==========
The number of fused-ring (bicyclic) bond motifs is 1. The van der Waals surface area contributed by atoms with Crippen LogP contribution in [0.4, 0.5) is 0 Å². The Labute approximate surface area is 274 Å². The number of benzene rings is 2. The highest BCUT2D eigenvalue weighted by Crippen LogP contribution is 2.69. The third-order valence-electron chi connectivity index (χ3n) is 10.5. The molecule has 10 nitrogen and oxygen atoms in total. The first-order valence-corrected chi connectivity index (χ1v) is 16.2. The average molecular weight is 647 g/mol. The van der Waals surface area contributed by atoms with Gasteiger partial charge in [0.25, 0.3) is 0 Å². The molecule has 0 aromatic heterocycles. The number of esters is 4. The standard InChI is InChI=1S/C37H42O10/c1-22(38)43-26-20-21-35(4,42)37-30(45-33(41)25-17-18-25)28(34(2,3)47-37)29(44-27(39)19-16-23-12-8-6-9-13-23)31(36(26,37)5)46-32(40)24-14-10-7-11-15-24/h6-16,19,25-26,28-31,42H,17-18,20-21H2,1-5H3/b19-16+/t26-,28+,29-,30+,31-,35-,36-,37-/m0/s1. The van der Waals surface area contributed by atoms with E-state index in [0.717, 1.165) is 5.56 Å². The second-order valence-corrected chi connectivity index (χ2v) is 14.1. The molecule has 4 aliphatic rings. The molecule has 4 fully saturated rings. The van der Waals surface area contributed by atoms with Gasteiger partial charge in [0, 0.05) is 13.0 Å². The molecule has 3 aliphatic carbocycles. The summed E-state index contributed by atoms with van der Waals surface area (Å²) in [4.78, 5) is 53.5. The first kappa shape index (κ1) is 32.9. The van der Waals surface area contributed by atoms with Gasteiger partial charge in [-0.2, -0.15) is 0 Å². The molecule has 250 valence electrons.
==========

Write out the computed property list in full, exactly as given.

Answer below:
The number of fused-ring (bicyclic) bond motifs is 1. The van der Waals surface area contributed by atoms with Crippen LogP contribution in [0.4, 0.5) is 0 Å². The Labute approximate surface area is 274 Å². The number of benzene rings is 2. The highest BCUT2D eigenvalue weighted by Crippen LogP contribution is 2.69. The third-order valence-electron chi connectivity index (χ3n) is 10.5. The molecule has 10 nitrogen and oxygen atoms in total. The first-order valence-corrected chi connectivity index (χ1v) is 16.2. The average molecular weight is 647 g/mol. The van der Waals surface area contributed by atoms with Gasteiger partial charge in [0.25, 0.3) is 0 Å². The molecule has 0 aromatic heterocycles. The number of esters is 4. The standard InChI is InChI=1S/C37H42O10/c1-22(38)43-26-20-21-35(4,42)37-30(45-33(41)25-17-18-25)28(34(2,3)47-37)29(44-27(39)19-16-23-12-8-6-9-13-23)31(36(26,37)5)46-32(40)24-14-10-7-11-15-24/h6-16,19,25-26,28-31,42H,17-18,20-21H2,1-5H3/b19-16+/t26-,28+,29-,30+,31-,35-,36-,37-/m0/s1. The van der Waals surface area contributed by atoms with E-state index in [0.717, 1.165) is 5.56 Å². The second-order valence-corrected chi connectivity index (χ2v) is 14.1. The molecule has 4 aliphatic rings. The molecule has 4 fully saturated rings. The van der Waals surface area contributed by atoms with Gasteiger partial charge in [0, 0.05) is 13.0 Å². The molecule has 3 aliphatic carbocycles. The summed E-state index contributed by atoms with van der Waals surface area (Å²) in [4.78, 5) is 53.5. The first kappa shape index (κ1) is 32.9. The van der Waals surface area contributed by atoms with Gasteiger partial charge in [-0.2, -0.15) is 0 Å². The molecule has 250 valence electrons.